He put his team to the front on Tourmalet just to get dropped later on Cauterets losing one minute to Valverde. Thing with 2015 and 2016 Giro were these weird shifts of shape were he could be really bad one day and come to life on another one.
 
Au contraire, a lot of us didn't expect 35km of all out action, but we would have liked to at least feel like the riders were trying. The 10-15 men at the top of the Lusette because of a tough tempo suggested by netserk a page or so ago would not have felt unreasonable, it's a week 1 mountain stage, we want to sort the contenders from the pretenders. Not meaning to pick on them, but Mikaël Cherel is not a GC contender and should not still be in the bunch at the top of the Col de la Lusette if the big teams are working, and Greg van Avermaet should not be riding in the best part of a minute ahead of the bunch from a breakaway that had less than 3 minutes if they're riding even at 80%.

Funny that, because every time we criticise the race route, there's a huge number of "the riders make the race" posts. This year ASO have done everything they can to stop the race being a one-week showdown, but the riders don't want to race it. That's not the organisers' fault.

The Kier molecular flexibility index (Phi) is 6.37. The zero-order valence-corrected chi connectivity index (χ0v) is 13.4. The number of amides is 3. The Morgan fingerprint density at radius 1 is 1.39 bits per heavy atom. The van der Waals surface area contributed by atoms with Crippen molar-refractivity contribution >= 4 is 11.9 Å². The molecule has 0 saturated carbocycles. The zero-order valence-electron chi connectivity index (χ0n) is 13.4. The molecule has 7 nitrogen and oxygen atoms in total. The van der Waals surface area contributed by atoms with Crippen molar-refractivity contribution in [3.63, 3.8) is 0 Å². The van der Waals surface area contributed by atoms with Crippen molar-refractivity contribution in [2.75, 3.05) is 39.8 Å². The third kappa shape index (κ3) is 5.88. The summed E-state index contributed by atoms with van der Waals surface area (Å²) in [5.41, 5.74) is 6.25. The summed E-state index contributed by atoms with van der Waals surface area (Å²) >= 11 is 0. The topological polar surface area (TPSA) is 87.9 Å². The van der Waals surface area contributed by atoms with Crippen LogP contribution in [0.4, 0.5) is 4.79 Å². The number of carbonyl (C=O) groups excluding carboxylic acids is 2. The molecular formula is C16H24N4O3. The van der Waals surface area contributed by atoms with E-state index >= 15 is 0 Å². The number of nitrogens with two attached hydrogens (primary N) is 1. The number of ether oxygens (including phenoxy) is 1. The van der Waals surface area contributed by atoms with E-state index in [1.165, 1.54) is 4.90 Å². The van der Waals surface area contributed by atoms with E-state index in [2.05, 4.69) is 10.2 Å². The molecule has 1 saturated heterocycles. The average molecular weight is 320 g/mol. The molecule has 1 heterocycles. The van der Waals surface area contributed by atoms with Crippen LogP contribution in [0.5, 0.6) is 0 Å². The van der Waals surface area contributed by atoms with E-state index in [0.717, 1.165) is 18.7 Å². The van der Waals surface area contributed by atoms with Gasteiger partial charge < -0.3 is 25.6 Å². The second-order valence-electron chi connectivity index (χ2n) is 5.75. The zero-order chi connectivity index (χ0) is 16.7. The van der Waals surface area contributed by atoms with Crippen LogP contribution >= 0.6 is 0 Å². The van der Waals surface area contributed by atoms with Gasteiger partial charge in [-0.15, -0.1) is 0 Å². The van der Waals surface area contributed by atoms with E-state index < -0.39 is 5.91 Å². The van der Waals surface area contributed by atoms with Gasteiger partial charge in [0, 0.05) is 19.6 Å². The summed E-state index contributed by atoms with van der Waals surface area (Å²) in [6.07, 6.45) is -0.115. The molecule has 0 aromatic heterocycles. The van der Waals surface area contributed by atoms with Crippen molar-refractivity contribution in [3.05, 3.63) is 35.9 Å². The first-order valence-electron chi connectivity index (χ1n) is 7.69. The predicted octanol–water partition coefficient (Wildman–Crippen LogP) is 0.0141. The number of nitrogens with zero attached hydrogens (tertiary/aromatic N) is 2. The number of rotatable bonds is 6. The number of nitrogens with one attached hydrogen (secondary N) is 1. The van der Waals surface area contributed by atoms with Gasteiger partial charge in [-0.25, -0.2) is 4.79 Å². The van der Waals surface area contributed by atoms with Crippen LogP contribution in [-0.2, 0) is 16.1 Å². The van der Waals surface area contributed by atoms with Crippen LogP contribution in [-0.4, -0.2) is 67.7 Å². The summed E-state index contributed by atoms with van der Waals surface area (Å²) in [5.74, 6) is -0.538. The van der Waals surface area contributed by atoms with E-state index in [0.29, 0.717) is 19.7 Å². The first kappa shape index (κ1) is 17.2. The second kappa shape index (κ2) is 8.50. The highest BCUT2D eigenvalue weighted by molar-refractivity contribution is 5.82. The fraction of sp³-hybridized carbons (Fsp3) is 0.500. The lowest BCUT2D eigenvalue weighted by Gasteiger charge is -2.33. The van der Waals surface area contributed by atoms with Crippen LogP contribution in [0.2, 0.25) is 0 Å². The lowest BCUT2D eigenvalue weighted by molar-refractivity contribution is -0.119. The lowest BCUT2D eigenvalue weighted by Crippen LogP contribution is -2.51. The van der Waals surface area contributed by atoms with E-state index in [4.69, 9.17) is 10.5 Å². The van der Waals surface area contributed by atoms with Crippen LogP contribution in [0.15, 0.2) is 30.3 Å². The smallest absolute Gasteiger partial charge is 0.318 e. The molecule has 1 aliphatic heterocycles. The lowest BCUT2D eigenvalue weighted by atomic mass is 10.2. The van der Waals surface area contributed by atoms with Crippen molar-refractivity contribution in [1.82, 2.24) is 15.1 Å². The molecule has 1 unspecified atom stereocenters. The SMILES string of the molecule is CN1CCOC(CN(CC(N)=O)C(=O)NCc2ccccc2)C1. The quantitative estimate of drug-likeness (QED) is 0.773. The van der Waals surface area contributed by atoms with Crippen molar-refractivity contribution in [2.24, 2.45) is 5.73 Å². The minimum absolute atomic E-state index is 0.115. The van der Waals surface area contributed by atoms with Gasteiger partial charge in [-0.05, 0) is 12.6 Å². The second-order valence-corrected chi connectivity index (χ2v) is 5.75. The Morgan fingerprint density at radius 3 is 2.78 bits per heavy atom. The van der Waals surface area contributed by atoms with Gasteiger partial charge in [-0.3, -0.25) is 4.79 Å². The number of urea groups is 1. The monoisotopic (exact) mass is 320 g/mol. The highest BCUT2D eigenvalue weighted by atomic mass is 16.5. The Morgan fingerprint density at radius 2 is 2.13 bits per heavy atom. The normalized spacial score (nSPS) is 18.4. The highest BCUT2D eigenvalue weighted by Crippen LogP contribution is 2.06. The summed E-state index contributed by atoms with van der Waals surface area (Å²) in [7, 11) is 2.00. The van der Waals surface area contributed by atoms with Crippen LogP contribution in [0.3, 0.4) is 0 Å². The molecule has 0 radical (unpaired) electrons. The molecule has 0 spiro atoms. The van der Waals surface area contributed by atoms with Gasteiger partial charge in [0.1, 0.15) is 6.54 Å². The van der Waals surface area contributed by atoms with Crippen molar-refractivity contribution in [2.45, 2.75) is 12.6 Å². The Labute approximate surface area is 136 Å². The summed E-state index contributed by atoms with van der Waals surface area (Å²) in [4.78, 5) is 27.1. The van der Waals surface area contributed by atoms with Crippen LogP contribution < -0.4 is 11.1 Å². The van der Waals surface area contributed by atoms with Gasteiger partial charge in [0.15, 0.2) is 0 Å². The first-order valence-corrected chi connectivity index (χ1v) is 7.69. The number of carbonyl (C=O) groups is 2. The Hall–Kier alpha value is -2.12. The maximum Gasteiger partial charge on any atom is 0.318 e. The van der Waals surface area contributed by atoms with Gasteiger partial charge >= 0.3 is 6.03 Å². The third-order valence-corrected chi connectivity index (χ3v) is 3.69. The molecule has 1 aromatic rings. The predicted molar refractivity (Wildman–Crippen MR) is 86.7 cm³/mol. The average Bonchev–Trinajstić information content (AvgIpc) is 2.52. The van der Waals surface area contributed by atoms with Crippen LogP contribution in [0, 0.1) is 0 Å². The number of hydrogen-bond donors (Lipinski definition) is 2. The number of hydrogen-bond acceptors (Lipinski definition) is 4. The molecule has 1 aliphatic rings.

As I mentioned a while back to Salvarani, if today was the Peyresourde stage I'd understand it more, because chaining too many heavy mountain stages always tends to neuter the first one, which therefore usually needs to be on a steep MTF that will create gaps automatically as a result (you know the sort. Zoncolan types are a bit much at this point in the race, but a Peña Cabarga, Urkiola, dare I even say it, but Planche des Belles Filles type) in order to give some kind of racing; but today is a flat stage. The mountain domestiques can have a day off on the bike to recover for the weekend, so riding Lusette like cyclotourists (not the Col des Cyclotouristes) makes less sense as a strategy. At the very least there was the justification for a stage racing Tom Boonen to test people's legs on a stage racing Taaienberg.